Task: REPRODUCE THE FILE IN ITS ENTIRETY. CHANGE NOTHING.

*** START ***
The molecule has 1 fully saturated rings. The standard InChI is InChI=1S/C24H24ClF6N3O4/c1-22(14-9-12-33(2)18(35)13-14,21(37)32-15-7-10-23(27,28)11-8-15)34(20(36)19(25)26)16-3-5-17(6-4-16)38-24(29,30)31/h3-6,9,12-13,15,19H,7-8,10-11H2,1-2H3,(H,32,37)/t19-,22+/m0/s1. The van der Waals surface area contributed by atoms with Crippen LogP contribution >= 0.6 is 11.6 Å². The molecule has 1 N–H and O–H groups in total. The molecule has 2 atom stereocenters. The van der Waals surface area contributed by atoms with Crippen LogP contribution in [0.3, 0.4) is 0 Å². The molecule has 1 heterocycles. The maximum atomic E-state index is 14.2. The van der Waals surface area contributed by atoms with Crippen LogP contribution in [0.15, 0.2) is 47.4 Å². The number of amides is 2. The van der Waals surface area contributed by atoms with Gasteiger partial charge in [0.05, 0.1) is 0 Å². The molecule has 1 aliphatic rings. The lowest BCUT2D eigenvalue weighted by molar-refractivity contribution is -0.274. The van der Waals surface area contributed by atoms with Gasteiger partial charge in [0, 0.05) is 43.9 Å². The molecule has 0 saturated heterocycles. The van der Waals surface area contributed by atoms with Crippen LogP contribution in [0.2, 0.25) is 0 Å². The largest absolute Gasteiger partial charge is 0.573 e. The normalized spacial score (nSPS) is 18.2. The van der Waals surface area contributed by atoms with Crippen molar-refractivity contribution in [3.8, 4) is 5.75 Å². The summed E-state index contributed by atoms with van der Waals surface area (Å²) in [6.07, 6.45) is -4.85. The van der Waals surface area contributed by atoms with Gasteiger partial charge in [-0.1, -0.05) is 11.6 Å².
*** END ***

The molecule has 1 fully saturated rings. The standard InChI is InChI=1S/C24H24ClF6N3O4/c1-22(14-9-12-33(2)18(35)13-14,21(37)32-15-7-10-23(27,28)11-8-15)34(20(36)19(25)26)16-3-5-17(6-4-16)38-24(29,30)31/h3-6,9,12-13,15,19H,7-8,10-11H2,1-2H3,(H,32,37)/t19-,22+/m0/s1. The van der Waals surface area contributed by atoms with Crippen LogP contribution >= 0.6 is 11.6 Å². The molecule has 1 N–H and O–H groups in total. The molecule has 2 atom stereocenters. The van der Waals surface area contributed by atoms with Crippen LogP contribution in [0.3, 0.4) is 0 Å². The molecule has 1 heterocycles. The maximum atomic E-state index is 14.2. The van der Waals surface area contributed by atoms with Crippen LogP contribution in [0.15, 0.2) is 47.4 Å². The number of amides is 2. The van der Waals surface area contributed by atoms with Gasteiger partial charge in [0.05, 0.1) is 0 Å². The molecule has 1 aliphatic rings. The lowest BCUT2D eigenvalue weighted by molar-refractivity contribution is -0.274. The van der Waals surface area contributed by atoms with Gasteiger partial charge in [0, 0.05) is 43.9 Å². The molecule has 0 saturated heterocycles. The van der Waals surface area contributed by atoms with Crippen LogP contribution in [0.2, 0.25) is 0 Å². The largest absolute Gasteiger partial charge is 0.573 e. The normalized spacial score (nSPS) is 18.2. The van der Waals surface area contributed by atoms with Crippen molar-refractivity contribution in [3.8, 4) is 5.75 Å². The summed E-state index contributed by atoms with van der Waals surface area (Å²) in [6.07, 6.45) is -4.85. The van der Waals surface area contributed by atoms with Gasteiger partial charge in [-0.1, -0.05) is 11.6 Å².